The revival of boxing in South Africa is slowly gaining momentum. The J4Joy International Boxing tournament was staged in Middelburg, Mpumalanga, this past weekend.
There were four title bouts, namely the South African National bantamweight title fight, the WBF Junior Featherweight Intercontinental championship bout, the Mpumalanga Bantamweight provincial title fight and a Women’s Super-Bantamweight World Championship fight. South African Boxing legends, including the late Jacob ‘Baby Jake’ Matlala, were honoured during the event for their contribution to the sport.
Boxing was once one of the most loved sports in South Africa. Enthusiasts would wake up in the wee hours to watch the likes of Dingaan Thobela, Thulani Malinga, Jacob Matlala and others, fighting across the globe.
However, well-publicised problems at Boxing South Africa took the spotlight, while the sport was taking a backseat.
That is what prompted J4Joy Boxing Promotions to revive the sport. They have hosted three events in 12 months, including four title bouts this past weekend.
J4Joy Boxing’s Stanley Khoza says, “When you are driven by passion to bring back SA boxing into mainstream, the hope was and is always there. It’s about placing boxing back at the front by making sure we bring the best fighters.”
Driven by determination, they hosted their first event in Sandton during the hard lockdown. And in April this year, a national boxing event with half capacity was held in Middelburg.
They couldn’t be happier with the lifting of the lockdown restrictions and they took full advantage of that by staging an international boxing tournament. Royalty has endorsed the revival of boxing as well. King Mangaliso Ndlovuyezwe Ndamase of the AmaMpondo aseNyandeni in the Eastern Cape and Prince Tikhontele Dlamini, a custodian of Swazi culture and customs in Mpumalanga, attended all three previous events.
During the international tournament, 10 boxing legends were also honoured. One of them was Jan Bergman.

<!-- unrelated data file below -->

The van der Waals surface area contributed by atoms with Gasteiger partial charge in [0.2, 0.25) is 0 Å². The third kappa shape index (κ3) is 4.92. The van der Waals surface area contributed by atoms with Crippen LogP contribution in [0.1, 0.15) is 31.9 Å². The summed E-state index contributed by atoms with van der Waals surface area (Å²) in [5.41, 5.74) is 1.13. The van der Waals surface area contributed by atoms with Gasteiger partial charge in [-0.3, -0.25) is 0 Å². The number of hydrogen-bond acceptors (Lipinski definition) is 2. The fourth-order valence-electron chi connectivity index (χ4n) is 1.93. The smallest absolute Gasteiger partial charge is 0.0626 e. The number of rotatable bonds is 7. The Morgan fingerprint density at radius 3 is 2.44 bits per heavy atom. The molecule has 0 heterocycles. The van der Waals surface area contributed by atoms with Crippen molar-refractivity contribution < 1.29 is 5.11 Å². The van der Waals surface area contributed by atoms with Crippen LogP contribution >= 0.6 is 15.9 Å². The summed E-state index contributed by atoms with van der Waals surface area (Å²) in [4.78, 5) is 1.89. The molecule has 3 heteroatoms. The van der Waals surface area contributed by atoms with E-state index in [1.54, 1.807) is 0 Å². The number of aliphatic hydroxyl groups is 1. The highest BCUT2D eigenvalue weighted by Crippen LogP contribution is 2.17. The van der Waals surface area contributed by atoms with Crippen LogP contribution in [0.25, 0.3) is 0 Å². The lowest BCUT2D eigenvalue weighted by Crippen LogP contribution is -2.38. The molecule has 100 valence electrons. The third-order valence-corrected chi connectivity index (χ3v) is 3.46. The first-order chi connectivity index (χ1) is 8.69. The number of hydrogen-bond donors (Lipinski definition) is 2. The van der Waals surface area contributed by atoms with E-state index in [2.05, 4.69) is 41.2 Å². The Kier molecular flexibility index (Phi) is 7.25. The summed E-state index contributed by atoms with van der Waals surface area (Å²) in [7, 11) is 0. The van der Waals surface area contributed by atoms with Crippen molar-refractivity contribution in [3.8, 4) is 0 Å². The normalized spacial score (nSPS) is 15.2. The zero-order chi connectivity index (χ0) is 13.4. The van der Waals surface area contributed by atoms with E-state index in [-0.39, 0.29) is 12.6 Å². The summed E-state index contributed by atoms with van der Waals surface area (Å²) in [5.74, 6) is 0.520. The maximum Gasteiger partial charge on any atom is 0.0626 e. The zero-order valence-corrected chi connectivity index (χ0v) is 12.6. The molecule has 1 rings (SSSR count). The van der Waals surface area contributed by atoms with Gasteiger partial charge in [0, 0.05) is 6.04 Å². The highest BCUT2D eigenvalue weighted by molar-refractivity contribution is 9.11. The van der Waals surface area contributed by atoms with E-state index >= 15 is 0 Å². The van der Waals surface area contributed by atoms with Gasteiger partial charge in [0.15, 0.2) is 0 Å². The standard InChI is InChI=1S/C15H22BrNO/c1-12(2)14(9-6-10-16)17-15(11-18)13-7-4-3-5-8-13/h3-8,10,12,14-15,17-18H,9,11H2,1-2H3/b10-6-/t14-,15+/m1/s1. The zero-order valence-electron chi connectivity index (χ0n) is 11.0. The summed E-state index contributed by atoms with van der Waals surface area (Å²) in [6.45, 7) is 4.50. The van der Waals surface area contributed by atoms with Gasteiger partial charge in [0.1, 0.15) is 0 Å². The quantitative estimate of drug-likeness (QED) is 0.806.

SA Boxing Legend, Jan Bergman says, “I’m very grateful for what they are doing, it inspires us. It tells me that my family must not come and get honourable things after I passed on. We need to make sure that boxing is alive and kicking because there are very good boxers out there.”
Katie Healy from the United Kingdom walked away with the WBF Super-Bantamweight World title after being victorious against Matshidiso Mokebisi. Ronald Malindi, meanwhile, retained his SA National championship belt.
Thato Bonokoane held on to his WBF Junior Featherweight Intercontinental title, beating Jhaleel Payao of the Philippines with a knockout in the last round.
WBF Juniour Featherweight Intercontinental Champ, Thato Bonokoane says, “They thought they had a number on me but it’s not easy to try to trap me. I’m happy I won, I game my best. It’s nice to be victorious and defend what is yours. I love my belt and I don’t want anybody to take it away from me.”
New WBF Super Bantamweight Champ, Katie Healy says, “We were very confident coming to this fight. And I said from the beginning that the belt was coming back home to the UK. There is no better feeling when it is actually placed around your waist.”
SA National Champion, Ronald Malindi says, “There was pressure when I got letters from BSA that I was going to be stripped. It never hurt me.”
The next stop is the Eastern Cape in October, with another tournament being staged in Durban two months later.